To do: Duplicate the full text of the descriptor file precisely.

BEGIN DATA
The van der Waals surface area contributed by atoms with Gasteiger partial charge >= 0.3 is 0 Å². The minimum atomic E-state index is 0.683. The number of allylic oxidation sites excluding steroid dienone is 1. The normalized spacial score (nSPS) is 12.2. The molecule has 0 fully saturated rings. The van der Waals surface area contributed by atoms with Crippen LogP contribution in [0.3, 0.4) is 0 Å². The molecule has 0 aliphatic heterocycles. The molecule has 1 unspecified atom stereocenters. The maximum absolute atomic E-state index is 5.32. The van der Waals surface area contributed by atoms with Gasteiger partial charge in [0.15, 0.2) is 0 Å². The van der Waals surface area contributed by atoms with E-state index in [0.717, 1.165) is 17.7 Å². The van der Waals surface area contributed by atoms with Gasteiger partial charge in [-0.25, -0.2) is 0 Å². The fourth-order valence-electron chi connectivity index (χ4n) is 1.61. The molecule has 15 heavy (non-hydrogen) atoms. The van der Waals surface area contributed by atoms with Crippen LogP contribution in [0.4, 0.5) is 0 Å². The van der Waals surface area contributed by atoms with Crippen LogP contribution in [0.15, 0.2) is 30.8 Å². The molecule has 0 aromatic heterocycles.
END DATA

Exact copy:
The van der Waals surface area contributed by atoms with Gasteiger partial charge >= 0.3 is 0 Å². The minimum atomic E-state index is 0.683. The number of allylic oxidation sites excluding steroid dienone is 1. The normalized spacial score (nSPS) is 12.2. The molecule has 0 fully saturated rings. The van der Waals surface area contributed by atoms with Crippen LogP contribution in [0.3, 0.4) is 0 Å². The molecule has 0 aliphatic heterocycles. The molecule has 1 unspecified atom stereocenters. The maximum absolute atomic E-state index is 5.32. The van der Waals surface area contributed by atoms with Gasteiger partial charge in [0.15, 0.2) is 0 Å². The van der Waals surface area contributed by atoms with E-state index in [0.717, 1.165) is 17.7 Å². The van der Waals surface area contributed by atoms with Gasteiger partial charge in [-0.25, -0.2) is 0 Å². The fourth-order valence-electron chi connectivity index (χ4n) is 1.61. The molecule has 15 heavy (non-hydrogen) atoms. The van der Waals surface area contributed by atoms with Crippen LogP contribution in [0.4, 0.5) is 0 Å². The van der Waals surface area contributed by atoms with Crippen LogP contribution in [0.15, 0.2) is 30.8 Å². The molecule has 0 aromatic heterocycles.